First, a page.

BJP MP's claim of 'Maoist' presence in Tamil Nadu points to disturbing pattern of branding dissenters as Naxals
A closer look at the kind of people who have been arrested in the last one week would give a fair idea about why the 'urban Naxals' theory has been floated.
That Tamil Nadu is infested with extremists has been Pon Radhakrishnan's pet theory for over one-and-a-half years. The Union minister's regret is that neither the AIADMK government nor the police or its intelligence wing has taken him seriously. His latest peeve seems to arise from the opposition by farmers to the Salem-Chennai 277 kilometre-long eight-lane expressway. Many farmers are miffed that their lands are being taken away to build a greenfield expressway when the existing 4-lane highways could be widened.
"Naxalites, Maoists, Muslim extremists and extremist groups who promote secessionism in the name of Tamil have infiltrated many organisations. There is a chance that they could have infiltrated the media too,'' said Radhakrishnan on Wednesday, hinting at an elaborate conspiracy to derail projects by design.
The Kanyakumari MP believes that the Jallikattu protest at the Marina beach in Chennai in January 2017 was an experiment for the extremists to gauge the public mood.
"Should not the government give a free hand to the police to act tough against the extremists? The government should protect the people of the state and not the extremists. Such a government is not required," said Radhakrishnan.
Why Radhakrishnan needs to be taken seriously is because he is a member of the Narendra Modi government. The question to be asked, therefore, is that when the minister says that such a government 'is not required', is he reflecting New Delhi's opinion that the state government should be shown the door? Is the home ministry convinced that the law and order situation in Tamil Nadu has gone for a toss? Has the MHA shared information with the Tamil Nadu government through official channels on the extremist elements operating in the state? Tamil Nadu minister D Jayakumar has, in fact, asked Radhakrishnan to share information with the state, if he has any.
Is this also a hint to the Edappadi Palaniswami regime that it needs to crack down on so-called extremist elements or risk interference from Raisina Hill? Is this why the police in the past week has arrested several anti-Sterlite activists and those opposing the Salem expressway?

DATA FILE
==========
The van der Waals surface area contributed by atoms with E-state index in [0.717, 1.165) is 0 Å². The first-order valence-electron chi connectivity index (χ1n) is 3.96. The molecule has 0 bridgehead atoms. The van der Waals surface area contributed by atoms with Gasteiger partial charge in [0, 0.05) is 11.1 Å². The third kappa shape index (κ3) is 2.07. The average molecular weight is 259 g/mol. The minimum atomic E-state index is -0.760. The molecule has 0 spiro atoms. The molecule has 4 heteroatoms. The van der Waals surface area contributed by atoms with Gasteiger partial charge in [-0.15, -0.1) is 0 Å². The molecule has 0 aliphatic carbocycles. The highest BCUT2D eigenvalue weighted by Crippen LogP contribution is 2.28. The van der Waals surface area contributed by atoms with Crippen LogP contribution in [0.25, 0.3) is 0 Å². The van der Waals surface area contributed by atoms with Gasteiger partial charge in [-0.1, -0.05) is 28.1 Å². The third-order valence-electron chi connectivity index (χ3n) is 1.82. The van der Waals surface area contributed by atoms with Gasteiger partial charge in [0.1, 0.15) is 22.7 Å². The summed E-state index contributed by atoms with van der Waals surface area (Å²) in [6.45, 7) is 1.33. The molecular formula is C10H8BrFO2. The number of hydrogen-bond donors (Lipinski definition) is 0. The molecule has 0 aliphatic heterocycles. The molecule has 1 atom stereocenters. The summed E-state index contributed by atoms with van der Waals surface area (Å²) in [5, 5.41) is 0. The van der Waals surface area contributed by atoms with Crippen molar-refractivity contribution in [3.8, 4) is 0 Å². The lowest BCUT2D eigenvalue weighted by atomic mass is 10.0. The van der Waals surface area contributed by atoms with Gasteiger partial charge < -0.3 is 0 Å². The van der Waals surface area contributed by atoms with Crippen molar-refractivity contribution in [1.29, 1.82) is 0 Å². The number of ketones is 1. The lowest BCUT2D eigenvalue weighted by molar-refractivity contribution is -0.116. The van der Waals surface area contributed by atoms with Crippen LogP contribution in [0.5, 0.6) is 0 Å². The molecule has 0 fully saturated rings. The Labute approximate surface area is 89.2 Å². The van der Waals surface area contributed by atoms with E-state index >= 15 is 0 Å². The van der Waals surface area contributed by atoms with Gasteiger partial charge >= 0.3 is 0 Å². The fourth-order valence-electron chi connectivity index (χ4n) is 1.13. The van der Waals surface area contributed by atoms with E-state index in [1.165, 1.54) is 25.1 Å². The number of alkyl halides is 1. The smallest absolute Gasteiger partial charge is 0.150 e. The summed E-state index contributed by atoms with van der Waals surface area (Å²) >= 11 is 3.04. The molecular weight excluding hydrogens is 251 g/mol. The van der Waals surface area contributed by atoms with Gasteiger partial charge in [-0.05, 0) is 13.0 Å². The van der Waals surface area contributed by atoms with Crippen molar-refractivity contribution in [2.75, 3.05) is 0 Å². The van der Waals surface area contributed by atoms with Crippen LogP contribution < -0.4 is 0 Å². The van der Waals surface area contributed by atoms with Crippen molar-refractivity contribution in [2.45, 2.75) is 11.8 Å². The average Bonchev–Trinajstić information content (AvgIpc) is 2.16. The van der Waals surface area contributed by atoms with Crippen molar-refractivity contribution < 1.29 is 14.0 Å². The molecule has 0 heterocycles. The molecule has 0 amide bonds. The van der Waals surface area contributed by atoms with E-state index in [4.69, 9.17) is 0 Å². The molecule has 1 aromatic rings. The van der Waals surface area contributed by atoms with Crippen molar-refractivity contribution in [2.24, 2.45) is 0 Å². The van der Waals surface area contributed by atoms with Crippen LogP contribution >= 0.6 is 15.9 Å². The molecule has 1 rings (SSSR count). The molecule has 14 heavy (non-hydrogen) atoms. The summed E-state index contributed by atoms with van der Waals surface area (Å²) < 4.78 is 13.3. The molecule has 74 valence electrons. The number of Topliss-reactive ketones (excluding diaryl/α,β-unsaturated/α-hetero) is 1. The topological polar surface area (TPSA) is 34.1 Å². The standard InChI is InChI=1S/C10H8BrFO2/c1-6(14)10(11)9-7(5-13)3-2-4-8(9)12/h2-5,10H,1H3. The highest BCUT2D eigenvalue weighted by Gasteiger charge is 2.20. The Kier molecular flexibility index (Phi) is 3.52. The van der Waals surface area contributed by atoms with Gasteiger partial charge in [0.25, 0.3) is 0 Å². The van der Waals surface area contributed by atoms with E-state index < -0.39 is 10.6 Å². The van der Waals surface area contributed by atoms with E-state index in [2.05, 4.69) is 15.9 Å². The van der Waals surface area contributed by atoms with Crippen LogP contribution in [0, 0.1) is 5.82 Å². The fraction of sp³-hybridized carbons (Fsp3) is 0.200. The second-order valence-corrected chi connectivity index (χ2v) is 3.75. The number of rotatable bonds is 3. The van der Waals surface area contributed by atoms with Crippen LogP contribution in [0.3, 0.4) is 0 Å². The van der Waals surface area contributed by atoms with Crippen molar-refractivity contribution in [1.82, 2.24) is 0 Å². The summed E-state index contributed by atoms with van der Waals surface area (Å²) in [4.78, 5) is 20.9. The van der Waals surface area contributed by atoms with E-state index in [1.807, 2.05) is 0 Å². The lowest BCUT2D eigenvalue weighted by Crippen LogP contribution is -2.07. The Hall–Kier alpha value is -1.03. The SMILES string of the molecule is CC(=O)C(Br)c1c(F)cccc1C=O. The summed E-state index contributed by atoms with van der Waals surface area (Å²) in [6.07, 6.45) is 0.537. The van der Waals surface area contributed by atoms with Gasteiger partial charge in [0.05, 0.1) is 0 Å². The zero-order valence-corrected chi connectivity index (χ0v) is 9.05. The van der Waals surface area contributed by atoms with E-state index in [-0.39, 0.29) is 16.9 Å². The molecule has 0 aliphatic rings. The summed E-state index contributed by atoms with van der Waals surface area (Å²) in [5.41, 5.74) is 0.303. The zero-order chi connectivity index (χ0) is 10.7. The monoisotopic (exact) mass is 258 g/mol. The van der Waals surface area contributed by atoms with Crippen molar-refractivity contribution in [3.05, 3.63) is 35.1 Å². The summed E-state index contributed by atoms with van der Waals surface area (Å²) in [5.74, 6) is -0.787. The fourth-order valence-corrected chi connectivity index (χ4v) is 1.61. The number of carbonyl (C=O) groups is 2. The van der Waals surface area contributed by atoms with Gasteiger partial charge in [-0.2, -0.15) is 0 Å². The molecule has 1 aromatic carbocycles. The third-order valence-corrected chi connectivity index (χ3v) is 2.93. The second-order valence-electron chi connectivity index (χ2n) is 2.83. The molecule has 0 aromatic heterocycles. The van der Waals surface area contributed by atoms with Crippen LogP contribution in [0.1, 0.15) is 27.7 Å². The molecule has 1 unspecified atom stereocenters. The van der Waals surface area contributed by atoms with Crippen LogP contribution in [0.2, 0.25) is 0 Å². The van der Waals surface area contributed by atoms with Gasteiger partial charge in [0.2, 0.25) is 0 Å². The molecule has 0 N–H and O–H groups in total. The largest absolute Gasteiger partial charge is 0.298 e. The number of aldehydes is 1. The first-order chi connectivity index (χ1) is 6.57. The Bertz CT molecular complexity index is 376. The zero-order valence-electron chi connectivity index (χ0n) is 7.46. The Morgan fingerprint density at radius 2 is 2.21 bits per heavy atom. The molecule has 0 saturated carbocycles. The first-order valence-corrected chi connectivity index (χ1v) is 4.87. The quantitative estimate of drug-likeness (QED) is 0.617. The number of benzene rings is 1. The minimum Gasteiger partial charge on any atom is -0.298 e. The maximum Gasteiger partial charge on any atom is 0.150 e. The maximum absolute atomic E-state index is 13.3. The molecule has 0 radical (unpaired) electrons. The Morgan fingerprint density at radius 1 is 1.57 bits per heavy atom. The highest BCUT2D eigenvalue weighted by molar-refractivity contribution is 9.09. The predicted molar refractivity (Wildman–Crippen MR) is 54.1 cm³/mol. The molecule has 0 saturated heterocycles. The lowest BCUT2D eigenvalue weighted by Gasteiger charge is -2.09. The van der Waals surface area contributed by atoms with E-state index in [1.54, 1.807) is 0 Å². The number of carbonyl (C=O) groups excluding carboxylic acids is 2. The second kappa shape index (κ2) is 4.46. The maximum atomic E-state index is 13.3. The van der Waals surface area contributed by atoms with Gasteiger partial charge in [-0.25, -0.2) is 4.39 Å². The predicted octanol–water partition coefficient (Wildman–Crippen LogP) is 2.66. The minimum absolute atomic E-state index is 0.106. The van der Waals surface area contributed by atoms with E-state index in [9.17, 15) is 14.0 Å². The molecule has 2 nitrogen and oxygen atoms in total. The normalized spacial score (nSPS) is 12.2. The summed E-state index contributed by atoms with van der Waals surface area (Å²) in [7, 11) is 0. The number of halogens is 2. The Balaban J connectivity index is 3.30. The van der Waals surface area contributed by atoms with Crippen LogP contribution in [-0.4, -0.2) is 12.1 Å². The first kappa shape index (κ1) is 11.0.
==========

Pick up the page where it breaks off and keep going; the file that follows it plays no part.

Two, how responsible is it for a Union minister to float his conspiracy theories about the probability of a Naxal presence in the media? He is talking about an institution that is already battling a crisis of credibility. This is, to my mind, step one of a process of intimidation. The theory has been floated, given currency. The second step will be to label specific people and sully reputations.
A closer look at the kind of people who have been arrested in the last one week would give a fair idea about why the 'urban Naxals' theory has been floated. These include advocate Vachinathan, who has been providing legal assistance to the protesters against Sterlite in Tuticorin, lakes activist Piyush Munush, student activist Valarmathi and actor Mansoor Khan, who are all opposed to the Salem project. In addition, some 260 people have been arrested in Tuticorin and charged with having taken part in the violence on 22 May. Any farmer who has objected to their land being marked for acquisition for the highway has been detained at the local police station.
Naxals are usually known to dispense justice in their kangaroo courts. The irony is that here, those in the establishment are employing the same modus operandi using social media, especially Twitter, to label people as urban Naxals, church operatives and anti-national. Piyush is described as an extortionist, Valarmathi as a Naxalite and Vanchinathan as a riot conspirator, to say they are not above board.
This is not to say that the state is not within its rights to arrest anyone who is seen under the law as a threat to public peace. It is the pattern that is disturbing. The arrests seem to send out the message that anyone who dissents may be taken into custody.
A senior IPS officer who has spent over two decades battling Naxalism in the red corridor in states like Andhra Pradesh, Chhattisgarh and Odisha, denies that there is any military footprint of the Maoists in Tamil Nadu.
"There could be at best, some occasional movement in the Tamil Nadu-Kerala zone. But at the moment, the Naxal card seems to be used as a bogey," he says.
It would seem that whoever speaks for the people and for the protection of human rights is branded as an urban Naxal. Fathima Babu, who has been spearheading the agitation against the polluting Sterlite plant, says the crackdown makes people scared about taking on a powerful corporate and the state.
"Piyush's image is being tarnished, just like mine was sought to be. I was born and brought up in Tuticorin and yet, I was shocked to hear the kind of slander I was subjected to,'' says Fathima.
Henri Tiphagne of the human rights group People's Watch says anyone who opposes the establishment is being picked up. He says people like Vanchinathan and Piyush are defenders of human rights and do not believe in violence.
"Vanchinathan believes in the Constitution and legal methods. He is being targeted under frivolous provisions after one month of police firing. Tamil Nadu has become a police state, not a democratic state," says Tiphagne.
While Radhakrishnan bats for an MGR-like approach in dealing with Naxalites, actor-turned-politician Rajinikanth, after visiting Tuticorin, had argued for cracking down on anti-social elements with an iron fist, like Jayalalithaa did. It is an interesting convergence of opinion between the BJP and the actor on the law and order situation in Tamil Nadu.
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